Advent Lessons: Do Not Fear, Welcome Strangers, and Start a Revolution of Love

December 8, 2015

According to the word that I covenanted with you when you came out of Egypt, so my Spirit remains among you; do not fear. Haggai 2:5 The world is a friendlier place than I think it is. (Me)

My laptop became agonizingly slow. Holiday busy-ness made me agonizingly anxious. Hence, little blogging. It was frustrating for everybody.

 Fortunately, I just bought a new ipad and a fancy new keyboard.  Expensive, but so worth it if you are a writer.  I also finally managed to get back into my routine and so I am feeling less anxious and back in the holiday spirit.  Yay!     
I am now the community coordinator at work.  I love it!  Basically, I have found a way to get paid to play.  
Last Saturday, I took a group of peers to a free holiday party, called the Jingle Bell Jubilee.  Corny name, corny music, but still fun.  Octave, Atlanta's all-female a capella group, needs some diversity, but for the most part, they were good.  I almost always enjoy a free concert.  I did not enjoy the two upper class white guys obviously not aware of their privilege and space who were standing and talking right in the middle of one of the doorways to the refreshment tables.  It was a bit uncomfortable to everyone who had to squeeze by them in order to get the food that was advertised to be available to everyone, not just the men who saw no awkwardness in almost totally occupying a doorway.  Now that I am mentally envisioning the scene I realize that I should have asked them to move.  I didn't because I did not already know them but that really is no excuse for not calling out people unaware of their own privilege. Being more direct and assertive with people is a skill that I am trying to improve.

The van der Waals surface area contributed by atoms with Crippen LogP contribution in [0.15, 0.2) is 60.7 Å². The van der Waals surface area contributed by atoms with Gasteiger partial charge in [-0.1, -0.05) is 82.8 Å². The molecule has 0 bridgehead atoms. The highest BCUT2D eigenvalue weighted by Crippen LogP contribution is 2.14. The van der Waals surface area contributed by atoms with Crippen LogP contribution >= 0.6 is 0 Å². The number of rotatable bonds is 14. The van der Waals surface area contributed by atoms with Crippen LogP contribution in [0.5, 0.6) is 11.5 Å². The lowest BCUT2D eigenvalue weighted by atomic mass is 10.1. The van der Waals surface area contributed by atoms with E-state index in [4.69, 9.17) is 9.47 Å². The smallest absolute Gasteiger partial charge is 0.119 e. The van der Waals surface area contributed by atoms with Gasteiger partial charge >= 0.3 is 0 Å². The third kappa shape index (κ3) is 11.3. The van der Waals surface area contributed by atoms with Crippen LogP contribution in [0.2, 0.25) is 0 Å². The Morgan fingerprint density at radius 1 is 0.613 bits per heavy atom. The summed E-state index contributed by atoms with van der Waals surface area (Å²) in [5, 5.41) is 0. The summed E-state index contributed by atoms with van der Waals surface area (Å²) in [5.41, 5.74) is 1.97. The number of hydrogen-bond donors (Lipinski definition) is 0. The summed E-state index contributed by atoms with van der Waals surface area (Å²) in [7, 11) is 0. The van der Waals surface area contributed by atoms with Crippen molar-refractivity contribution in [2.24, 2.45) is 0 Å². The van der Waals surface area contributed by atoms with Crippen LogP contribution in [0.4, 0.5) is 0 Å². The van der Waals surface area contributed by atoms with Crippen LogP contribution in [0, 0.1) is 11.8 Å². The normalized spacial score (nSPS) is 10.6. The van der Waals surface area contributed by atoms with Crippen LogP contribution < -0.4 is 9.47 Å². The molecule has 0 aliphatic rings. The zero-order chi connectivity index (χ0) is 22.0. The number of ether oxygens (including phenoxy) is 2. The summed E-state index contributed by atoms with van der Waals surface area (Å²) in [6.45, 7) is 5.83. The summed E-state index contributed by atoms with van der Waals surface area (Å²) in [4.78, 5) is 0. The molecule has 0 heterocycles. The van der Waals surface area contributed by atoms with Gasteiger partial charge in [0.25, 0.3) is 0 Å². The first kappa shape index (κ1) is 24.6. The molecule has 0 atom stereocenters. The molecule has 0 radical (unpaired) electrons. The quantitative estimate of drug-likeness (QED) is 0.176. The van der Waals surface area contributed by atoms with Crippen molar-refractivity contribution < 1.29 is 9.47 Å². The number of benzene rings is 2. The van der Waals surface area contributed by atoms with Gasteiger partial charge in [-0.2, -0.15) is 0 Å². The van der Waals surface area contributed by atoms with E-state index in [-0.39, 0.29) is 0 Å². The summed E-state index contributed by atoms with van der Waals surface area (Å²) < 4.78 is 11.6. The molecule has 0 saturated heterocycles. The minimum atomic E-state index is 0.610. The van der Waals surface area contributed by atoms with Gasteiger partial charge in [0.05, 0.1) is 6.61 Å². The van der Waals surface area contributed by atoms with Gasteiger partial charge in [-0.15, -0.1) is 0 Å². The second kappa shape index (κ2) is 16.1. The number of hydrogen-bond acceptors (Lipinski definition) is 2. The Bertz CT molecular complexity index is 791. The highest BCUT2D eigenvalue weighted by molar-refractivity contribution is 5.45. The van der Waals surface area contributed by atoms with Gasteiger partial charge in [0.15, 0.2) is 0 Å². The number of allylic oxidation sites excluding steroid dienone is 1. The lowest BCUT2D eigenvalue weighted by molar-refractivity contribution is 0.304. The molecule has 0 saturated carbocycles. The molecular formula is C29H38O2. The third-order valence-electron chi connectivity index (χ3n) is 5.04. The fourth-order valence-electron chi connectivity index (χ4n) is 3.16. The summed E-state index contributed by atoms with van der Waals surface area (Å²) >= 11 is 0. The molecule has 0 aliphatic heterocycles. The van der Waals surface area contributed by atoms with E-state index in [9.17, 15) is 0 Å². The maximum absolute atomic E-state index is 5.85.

The party overall was a good idea, but the best idea was to walk to the MARTA station instead of taking a bus.  We also missed the bus.  I would have had us jump on when it stopped by us but we did not yet know exactly where it was going and hopping on a bus with vague hopes that it will get you where you need to be is best experimented with by one's self.  Here's the thing about walking though: it is harder to walk and read than it is to sit and read, therefore walking leads to more possibilities of human interaction and glimpses of natural beauty, at least to a reader like me.  
Here is when I fear many people would respond in fear-you should not talk to a stranger, you should never accept anything from a stranger, you should certainly never step into a stranger's yard.  Except that we are all strangers in that we all have our own private thoughts and revolutions that we never share with anyone else.  I am proud to say that we did all three.
The end result was glorious.
It was really the man's fault - he was just so eager to share his passion for gardening that he called out to us as we walked by, "Hey! Did you know that if you take a branch from this plant and stick it in the ground, it will grow and spread?  Isn't that great?  Let me tell you all about it!"